• Local repository — This folder contains all the files on our local computer where we do our work.
  • Remote repository — This is an off-site repository. It is usually located on the server where our project lives. It may also reside on a repository hosting service like GitHub.

Using remote repositories is one of the critical functionalities of Git. It expands on its use as a VCS and turns it into a collaborative tool. Complex projects usually have multiple people working on them. A remote repository stores our shared project code in one location. Additionally, it also keeps track of who made what changes and when. 

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Distribution

We mentioned earlier that Git is a distributed VCS. To explain this concept, we need to take a look at two other types of version control systems:

  • Local VCS: This is the earliest and most basic form of VCS. Usually, these are simply a database that keeps track of changes made to a set of files on a local computer. These do not work very well when multiple developers are working on a project.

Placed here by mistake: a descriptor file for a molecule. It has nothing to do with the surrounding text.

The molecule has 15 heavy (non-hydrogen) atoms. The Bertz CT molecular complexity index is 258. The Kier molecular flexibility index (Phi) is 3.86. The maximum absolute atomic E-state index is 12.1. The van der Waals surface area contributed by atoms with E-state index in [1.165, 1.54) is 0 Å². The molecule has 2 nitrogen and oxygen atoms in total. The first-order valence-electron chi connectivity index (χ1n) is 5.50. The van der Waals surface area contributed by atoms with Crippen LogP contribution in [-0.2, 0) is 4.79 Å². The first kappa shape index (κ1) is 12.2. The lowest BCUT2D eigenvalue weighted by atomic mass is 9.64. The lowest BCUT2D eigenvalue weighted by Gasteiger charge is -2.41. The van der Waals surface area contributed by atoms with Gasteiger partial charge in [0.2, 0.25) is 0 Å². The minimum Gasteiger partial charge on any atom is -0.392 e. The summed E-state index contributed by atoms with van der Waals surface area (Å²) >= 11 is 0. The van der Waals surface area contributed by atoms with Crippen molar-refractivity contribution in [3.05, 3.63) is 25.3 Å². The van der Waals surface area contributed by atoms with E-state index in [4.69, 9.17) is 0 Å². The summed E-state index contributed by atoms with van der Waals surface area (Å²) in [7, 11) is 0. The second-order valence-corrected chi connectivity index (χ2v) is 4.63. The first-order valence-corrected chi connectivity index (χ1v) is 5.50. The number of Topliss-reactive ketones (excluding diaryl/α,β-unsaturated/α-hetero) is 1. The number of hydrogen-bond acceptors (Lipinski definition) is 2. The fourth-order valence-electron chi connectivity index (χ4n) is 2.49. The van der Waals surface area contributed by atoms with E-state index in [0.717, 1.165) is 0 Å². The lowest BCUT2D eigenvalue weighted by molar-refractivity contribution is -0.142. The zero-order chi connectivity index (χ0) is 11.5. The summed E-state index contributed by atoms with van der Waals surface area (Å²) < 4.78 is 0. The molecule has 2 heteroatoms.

• Centralized VCS This is a step up from a local VCS. The project and its version database are kept in a single location, typically on a server. Collaborators can “check out” the files they need to work on. This is similar to checking out a book from the library. Assuming libraries allowed you to modify and update the contents of a book. 

However, should the central server become unavailable or fail, the whole project is halted or lost. Unless a backup system is in place, distributed VCS’s come into play. Using Git or another DVCS, each user’s local repository contains a full copy of all the project files. It also contains the entire revision history. Every user has a complete backup of the data. Should any critical failures occur, the project can be quickly restored. 

Branching